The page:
A couple weeks ago, the author of The Overhead Wire blog lamented the Bay Area’s lack of a true urban metro system and offered some ideas for what his dream subway might look like for San Francisco and Oakland. I thought that it might be fun to do a response to those posts. In the more obvious corridors, our maps overlap quite a bit, but there are of course differences. His lament is one that I share, and so regular readers won’t be surprised to learn that drawing fantasy subway maps has long been a personal pastime. The earliest models of a dream subway for the Bay Area were based on real needs and ridership patterns, with an eye toward future development potential, but they were also quite expensive — the goal there being to saturate the Bay Area urban core with subway lines in the way you find in New York, Paris, and many other cities around the world.
Since those early versions, I’ve become a strong proponent of bus rapid transit and other more cost-effective solutions. While some corridors really do require rail in order to both properly address current high ridership and to maximize future ridership potential — in San Francisco, Geary is right at the top of this list — in other cases, BRT can work quite nicely, presenting the advantage of flexibility that you lose out on when laying down track. The trick, of course, is to find the solution that is the best fit for each corridor in need. For instance, you can certainly make the case that Van Ness deserves a true subway, rather than the BRT solution currently in planning, but Van Ness itself is only a portion of the 47 and 49 bus lines. Building BRT on Van Ness presents the opportunity to improve travel speed and reliability in this high ridership section of the 47 and 49 lines, relatively quickly and at low cost, even if we lack plans to build additional infrastructure for the non-Van Ness portions of those lines.
Those early dream subway maps have since become considerably less dreamy — in fact, most of the subway tunnels have disappeared altogether — partly because comparing the maps to a seemingly unchanging reality was a bit disappointing, but largely in response to the torturous process required to obtain funding for new projects, and a desire to spread what funding could be obtained into creating a holistically superior system in a reasonable time frame. It was more gratifying to aim for a goal that realistically could be achieved within my lifetime, even at the expense of perhaps more impressive infrastructure.
Still, one can’t help but wonder what the Bay Area would be like had BART originally been built as a true subway system. Even in the urban areas, BART stations are often quite far apart, with trains speeding through neighborhoods that come frustratingly close to receiving direct service. What if we were to add infill stations, thereby allowing more people to walk to their neighborhood station, rather than driving and parking to a station a couple miles away? Although BART has five routes, those routes share so much track that there are really just two legitimate lines that serve the urban core, and these two lines do not serve the majority of neighborhoods. Instead, what if we had several interconnected lines? The geographic area under consideration here is not that large; with such a system, you could get most places rather quickly. Under that model, transit would be a more viable option for a greater number of people than under BART’s current configuration. With this proliferation of stations and subway lines, we would most likely have a much denser, more livable Bay Area, a place in which walking and transit would be a prevalent lifestyle choice — the rule, not the exception.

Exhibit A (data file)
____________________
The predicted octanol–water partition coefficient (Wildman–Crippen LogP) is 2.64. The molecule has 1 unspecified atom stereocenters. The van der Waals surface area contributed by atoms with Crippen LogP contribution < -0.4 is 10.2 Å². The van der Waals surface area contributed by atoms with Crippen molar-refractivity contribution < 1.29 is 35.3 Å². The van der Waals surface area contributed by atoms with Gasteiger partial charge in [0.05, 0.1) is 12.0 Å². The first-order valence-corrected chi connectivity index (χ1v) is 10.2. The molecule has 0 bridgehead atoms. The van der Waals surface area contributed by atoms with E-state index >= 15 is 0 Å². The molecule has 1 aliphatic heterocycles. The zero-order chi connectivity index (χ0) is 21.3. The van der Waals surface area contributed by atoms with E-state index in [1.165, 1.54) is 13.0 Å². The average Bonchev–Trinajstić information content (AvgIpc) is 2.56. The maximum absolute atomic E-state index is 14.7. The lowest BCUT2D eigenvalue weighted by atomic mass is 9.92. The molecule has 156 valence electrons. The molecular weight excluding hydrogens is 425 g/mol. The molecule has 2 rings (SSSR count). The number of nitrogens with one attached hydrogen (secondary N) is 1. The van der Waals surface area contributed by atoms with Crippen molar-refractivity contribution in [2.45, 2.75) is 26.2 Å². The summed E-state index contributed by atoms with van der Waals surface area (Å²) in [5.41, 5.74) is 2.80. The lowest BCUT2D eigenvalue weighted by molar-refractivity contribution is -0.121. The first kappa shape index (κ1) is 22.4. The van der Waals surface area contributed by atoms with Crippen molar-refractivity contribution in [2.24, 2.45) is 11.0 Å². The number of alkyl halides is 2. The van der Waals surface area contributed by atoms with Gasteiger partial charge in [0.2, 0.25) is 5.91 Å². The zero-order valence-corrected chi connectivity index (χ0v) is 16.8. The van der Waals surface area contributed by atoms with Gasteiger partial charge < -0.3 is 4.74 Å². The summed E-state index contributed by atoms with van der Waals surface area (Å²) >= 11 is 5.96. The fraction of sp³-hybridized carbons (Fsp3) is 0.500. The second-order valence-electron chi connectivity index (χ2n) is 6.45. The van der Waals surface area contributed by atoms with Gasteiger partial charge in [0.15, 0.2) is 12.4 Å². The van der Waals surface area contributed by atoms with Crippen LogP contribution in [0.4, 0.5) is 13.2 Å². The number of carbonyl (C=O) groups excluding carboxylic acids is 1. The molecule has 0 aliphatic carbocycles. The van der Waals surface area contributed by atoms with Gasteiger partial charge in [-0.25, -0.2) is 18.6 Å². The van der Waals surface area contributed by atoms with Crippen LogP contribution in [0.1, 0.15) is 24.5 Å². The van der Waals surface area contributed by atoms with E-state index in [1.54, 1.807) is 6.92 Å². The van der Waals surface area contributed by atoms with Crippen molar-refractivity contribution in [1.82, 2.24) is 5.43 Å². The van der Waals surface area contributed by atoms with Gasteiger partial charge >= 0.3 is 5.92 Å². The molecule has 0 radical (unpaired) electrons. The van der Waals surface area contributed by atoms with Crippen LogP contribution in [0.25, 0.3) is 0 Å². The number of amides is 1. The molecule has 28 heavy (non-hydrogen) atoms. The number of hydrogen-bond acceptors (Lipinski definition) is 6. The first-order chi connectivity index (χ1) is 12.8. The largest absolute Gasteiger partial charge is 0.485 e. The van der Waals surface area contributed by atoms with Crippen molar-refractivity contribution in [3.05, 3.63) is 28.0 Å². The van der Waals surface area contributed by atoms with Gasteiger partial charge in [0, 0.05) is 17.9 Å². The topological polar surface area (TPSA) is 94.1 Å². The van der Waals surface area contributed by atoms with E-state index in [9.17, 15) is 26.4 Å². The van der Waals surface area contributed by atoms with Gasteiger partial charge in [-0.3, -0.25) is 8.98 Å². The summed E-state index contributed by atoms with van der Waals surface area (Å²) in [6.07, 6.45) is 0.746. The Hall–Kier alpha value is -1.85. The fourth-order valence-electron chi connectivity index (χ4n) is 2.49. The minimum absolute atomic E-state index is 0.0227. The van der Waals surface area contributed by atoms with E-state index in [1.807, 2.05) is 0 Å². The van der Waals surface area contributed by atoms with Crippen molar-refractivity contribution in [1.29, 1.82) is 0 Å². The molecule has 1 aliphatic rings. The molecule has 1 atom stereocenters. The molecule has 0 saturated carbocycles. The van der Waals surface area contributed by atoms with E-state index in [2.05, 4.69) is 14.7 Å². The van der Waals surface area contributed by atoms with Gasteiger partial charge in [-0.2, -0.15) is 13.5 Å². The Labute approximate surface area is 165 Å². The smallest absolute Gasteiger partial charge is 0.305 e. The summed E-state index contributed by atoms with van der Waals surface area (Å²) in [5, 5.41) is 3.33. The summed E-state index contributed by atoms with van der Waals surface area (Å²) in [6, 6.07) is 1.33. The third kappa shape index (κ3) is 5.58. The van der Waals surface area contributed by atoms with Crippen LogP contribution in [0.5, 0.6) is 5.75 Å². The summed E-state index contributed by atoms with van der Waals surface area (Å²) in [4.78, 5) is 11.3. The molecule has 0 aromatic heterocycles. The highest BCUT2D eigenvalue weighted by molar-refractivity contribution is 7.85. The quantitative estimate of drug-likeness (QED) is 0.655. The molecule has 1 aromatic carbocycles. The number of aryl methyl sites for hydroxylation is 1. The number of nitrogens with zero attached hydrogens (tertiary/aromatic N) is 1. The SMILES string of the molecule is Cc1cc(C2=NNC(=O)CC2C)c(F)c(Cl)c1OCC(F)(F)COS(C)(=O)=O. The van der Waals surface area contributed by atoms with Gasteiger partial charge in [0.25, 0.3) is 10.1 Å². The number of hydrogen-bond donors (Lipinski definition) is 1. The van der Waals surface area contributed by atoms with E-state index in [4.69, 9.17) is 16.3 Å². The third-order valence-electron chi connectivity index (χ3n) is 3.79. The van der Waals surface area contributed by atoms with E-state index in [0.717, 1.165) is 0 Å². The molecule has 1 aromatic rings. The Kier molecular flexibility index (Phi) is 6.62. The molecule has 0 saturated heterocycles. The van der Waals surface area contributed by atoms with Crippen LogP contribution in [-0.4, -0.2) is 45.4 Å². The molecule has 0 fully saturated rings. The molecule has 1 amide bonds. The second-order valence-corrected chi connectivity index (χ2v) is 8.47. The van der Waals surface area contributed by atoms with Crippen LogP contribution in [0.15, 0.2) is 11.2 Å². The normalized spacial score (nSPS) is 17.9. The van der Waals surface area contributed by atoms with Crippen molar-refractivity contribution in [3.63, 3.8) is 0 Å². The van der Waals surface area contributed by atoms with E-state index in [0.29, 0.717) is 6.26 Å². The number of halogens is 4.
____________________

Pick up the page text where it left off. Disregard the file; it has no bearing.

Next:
At this point, this discussion about subway fantasy concerns more what could have been, rather than what necessarily should be — at least, to the extent that you will see in the fantasy maps. Certainly, the cost of building out these dream maps would be significantly reduced by replacing tunnels with BRT or a streetcar, and in a few cases, that is exactly what is currently being planned. But it’s the holidays, after all. Why not indulge a bit? For the transit geeks and rail fans among us (and if you’re reading this post, you’re probably one too), the thought of a bona fide subway network is tantalizing. Despite the significant effect that a cost-effective BRT network would have on improving our local transit system, buses can never be quite as cool or as appealing as trains, nor do they present the same opportunity to provide really rapid transit. I’ll have some expensive dream subway maps posted in the next two days — the San Francisco map in just a little while, and then the East Bay half of the map tomorrow. Admittedly, I am regressing into an old dream; these will be Google Maps versions of old pencil sketches. But hopefully it will be a fun thought exercise.